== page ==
Kansas Lawmakers Consider Changes to the Juvenile Justice System

Salina Post

By Alyssa Scott

KU Statehouse Wire Service

TOPEKA – During the past 15 years, there has been a positive shift in juvenile justice systems across the country, but Kansas is lagging slightly behind, according to data presented at a joint House and Senate Corrections Committees meeting Wednesday.

Nationally, states have reduced the population of youth in confinement by nearly 50 percent, while Kansas has reduced its rate by less than 40 percent.

Josh Weber, program director for juvenile justice at the Council of State Governments Justice Center, said in his report that Kansas does not have statewide criteria to help judges and court service officers determine the most appropriate level of supervision is for youth offenders, which might result in inefficient placement within those levels.

“Theoretically, those levels of supervision should match the youth’s risk of reoffending and the severity of their offenses,” Weber said. “There’s a real misalignment between the supervision levels available, the use of resources and trying to match those to a youth’s risk of reoffending.”

Approximately 75 percent of all youth assigned to secure facilities and case management placements are considered to be low-to-moderate risk offenders, meaning that it is unlikely for them to commit another offense in the future. Weber said research has shown that being placed in these secure facilities is detrimental to low-risk youth.

“Generally what research has shown is that residential placement, particularly very restrictive residential placement, can actually increase the likelihood of recidivism for lower risk youth,” Weber said. “Those expensive placements, $90,000 per year in Kansas annually for a youth in a secure facility, really should be reserved for the highest risk youth.”

Weber said his overall goal is to work with the Kansas Department of Corrections to reduce the state’s levels of youth recidivism – the rate an offender will be a repeat offender. While these levels are comparable to other states, Weber said they are higher than they should be. Thirty percent of youth placed on case management are re-incarcerated in juvenile or adult systems within a three-year period, and this increases to 42 percent for youth who are placed in secure juvenile correctional facilities.

In addition to a lack of guidelines for judges and court officers, there is a lack of communication between authorities and the KDOC, resulting in an inability to manage statistics about youth offenders. Rep. Blaine Finch (R-Ottawa) voiced his concern about the failure to collect data across the juvenile justice system.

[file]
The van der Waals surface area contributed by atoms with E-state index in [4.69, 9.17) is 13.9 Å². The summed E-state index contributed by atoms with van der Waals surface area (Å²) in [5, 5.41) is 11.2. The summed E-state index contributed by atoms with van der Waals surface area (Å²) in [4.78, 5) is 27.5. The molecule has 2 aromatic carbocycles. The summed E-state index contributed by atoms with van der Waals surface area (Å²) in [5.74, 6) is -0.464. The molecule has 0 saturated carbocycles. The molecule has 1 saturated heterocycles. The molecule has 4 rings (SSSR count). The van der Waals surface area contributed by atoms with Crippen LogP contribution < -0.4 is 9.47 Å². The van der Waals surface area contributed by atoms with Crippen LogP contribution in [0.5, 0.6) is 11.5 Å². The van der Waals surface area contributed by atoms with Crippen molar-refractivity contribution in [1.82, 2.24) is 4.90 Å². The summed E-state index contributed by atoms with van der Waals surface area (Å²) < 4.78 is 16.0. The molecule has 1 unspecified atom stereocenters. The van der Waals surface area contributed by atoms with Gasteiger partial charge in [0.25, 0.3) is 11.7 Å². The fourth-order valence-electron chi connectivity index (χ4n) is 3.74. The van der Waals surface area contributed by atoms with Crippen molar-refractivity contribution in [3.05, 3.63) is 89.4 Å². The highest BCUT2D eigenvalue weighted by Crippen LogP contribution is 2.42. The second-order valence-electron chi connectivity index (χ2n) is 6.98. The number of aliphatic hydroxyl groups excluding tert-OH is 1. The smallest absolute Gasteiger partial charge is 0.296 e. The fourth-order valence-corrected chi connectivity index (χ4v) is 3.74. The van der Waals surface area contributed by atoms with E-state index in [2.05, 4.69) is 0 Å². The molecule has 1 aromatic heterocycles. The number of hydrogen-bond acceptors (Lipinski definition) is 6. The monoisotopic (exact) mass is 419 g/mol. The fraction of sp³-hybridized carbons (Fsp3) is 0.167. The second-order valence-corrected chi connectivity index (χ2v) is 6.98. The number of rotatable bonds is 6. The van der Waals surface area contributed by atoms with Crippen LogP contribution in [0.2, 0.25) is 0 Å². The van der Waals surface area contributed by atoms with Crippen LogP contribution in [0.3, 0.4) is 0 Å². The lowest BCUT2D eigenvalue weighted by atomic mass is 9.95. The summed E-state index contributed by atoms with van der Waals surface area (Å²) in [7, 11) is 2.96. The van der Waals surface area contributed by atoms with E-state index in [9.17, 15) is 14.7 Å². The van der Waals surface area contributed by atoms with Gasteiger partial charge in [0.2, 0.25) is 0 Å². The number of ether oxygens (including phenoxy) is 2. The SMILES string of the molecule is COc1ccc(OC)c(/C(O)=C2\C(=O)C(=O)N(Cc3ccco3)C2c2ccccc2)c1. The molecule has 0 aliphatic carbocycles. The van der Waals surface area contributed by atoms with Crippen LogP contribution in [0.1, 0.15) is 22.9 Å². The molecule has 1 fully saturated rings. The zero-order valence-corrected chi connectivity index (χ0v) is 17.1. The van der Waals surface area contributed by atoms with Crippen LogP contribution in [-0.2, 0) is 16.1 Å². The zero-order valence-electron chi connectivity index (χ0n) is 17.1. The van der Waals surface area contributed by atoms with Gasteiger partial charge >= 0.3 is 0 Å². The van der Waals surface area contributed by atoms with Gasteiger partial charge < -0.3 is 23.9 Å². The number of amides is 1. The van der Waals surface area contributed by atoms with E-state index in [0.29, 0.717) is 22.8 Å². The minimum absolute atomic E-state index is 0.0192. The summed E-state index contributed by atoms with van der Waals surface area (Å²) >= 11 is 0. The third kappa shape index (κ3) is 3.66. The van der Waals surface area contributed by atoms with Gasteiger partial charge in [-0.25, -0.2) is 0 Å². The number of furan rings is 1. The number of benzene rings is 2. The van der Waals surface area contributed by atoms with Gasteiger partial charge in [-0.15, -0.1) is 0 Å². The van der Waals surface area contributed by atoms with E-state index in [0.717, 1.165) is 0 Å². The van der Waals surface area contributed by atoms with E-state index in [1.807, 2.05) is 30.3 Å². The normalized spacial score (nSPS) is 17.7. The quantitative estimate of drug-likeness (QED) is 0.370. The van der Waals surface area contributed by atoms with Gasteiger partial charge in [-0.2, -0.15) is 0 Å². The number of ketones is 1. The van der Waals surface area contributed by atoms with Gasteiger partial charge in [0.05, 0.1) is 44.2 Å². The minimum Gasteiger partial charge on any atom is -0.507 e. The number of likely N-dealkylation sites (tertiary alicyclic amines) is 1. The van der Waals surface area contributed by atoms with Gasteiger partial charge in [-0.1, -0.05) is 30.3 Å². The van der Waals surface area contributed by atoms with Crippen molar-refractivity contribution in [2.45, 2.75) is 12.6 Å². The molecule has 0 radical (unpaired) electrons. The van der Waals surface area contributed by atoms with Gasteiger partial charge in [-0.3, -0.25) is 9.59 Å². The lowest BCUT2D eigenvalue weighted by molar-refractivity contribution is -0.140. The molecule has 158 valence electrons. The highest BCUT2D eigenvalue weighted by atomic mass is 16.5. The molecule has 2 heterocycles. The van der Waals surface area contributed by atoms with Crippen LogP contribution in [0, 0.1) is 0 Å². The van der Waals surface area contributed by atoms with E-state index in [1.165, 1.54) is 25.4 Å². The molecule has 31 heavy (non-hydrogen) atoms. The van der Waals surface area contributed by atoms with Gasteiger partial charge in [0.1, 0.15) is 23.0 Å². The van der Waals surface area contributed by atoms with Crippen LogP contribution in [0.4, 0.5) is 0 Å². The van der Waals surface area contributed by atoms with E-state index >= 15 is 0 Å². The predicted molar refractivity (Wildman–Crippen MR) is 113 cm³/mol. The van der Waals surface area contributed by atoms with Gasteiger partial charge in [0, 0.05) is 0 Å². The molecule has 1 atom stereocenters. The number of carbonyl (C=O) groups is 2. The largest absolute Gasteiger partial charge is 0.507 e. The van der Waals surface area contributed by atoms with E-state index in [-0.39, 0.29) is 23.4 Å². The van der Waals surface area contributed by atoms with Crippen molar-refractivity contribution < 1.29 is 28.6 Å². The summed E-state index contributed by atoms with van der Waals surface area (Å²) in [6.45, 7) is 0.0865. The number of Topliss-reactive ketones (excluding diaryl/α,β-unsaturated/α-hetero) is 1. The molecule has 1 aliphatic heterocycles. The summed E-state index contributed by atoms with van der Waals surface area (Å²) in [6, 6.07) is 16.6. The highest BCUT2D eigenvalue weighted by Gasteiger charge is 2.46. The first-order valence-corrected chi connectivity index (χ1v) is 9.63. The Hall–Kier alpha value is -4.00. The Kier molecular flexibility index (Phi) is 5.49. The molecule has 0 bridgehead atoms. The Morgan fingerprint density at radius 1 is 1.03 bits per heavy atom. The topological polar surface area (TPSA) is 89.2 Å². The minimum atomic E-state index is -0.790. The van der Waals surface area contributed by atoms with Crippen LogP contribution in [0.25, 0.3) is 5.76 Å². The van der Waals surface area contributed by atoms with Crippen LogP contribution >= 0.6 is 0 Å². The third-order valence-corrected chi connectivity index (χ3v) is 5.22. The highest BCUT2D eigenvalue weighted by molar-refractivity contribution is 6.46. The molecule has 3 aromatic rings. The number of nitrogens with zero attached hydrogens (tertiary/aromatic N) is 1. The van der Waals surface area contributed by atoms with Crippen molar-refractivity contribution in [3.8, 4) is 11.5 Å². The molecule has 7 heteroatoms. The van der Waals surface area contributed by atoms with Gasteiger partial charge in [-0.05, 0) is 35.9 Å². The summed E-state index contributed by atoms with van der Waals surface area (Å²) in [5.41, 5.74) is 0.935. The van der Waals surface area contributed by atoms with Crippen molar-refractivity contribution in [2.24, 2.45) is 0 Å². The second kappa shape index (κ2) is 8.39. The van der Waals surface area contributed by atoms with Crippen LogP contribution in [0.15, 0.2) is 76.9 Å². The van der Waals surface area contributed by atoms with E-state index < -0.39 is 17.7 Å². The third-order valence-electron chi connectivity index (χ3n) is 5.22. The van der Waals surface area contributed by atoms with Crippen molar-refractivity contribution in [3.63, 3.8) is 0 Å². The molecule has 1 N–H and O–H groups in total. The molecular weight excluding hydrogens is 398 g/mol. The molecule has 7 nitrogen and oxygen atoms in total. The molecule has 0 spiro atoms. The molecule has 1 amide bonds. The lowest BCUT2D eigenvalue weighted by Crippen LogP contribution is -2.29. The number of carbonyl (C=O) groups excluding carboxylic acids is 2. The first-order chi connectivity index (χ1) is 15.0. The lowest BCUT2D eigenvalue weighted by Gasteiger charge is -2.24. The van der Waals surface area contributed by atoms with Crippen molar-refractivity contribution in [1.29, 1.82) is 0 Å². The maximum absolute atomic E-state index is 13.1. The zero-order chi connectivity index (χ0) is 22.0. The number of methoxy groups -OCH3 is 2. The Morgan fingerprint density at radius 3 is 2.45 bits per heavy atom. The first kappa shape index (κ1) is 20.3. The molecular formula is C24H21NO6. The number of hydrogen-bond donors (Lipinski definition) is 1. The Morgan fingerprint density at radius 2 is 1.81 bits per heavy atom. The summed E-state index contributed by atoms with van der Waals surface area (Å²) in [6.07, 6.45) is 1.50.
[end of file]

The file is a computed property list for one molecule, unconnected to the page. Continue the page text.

“Service providers and KDOC staff who work further down the stream don’t know what happened at the front end of the system, so they may be providing services for youth and interventions that have been already tried and failed, and so there’s not a really streamlined efficient use of services and resources,” Weber said.

Rep. John Rubin (R-Shawnee), chairman of the House Corrections and Juvenile Justice Committee said based on the presentation and comments from KDOC, change is necessary to facilitate improvement in the system.

“This presentation has given us a lot to ponder, Rubin said. “I would say, certainly not for the Department of Corrections, who I know you’ve been working with and is well aware, but for us on the legislature, I dare say this is somewhat of a wake up call for us.”

Robin Olsen, manager at Pew Charitable Trusts, said data has shown that voters across all political parties and various demographics support a change to the juvenile justice system.

“Eighty-five percent of voters agreed with the statement, ‘It does not matter whether a juvenile offender is sent to a corrections facility or supervised in the community. What really matters is that the system is doing a better job of making sure they’re less likely to commit another crime,’” Olsen said.

Alyssa Scott is a University of Kansas junior from Wichita majoring in journalism and French.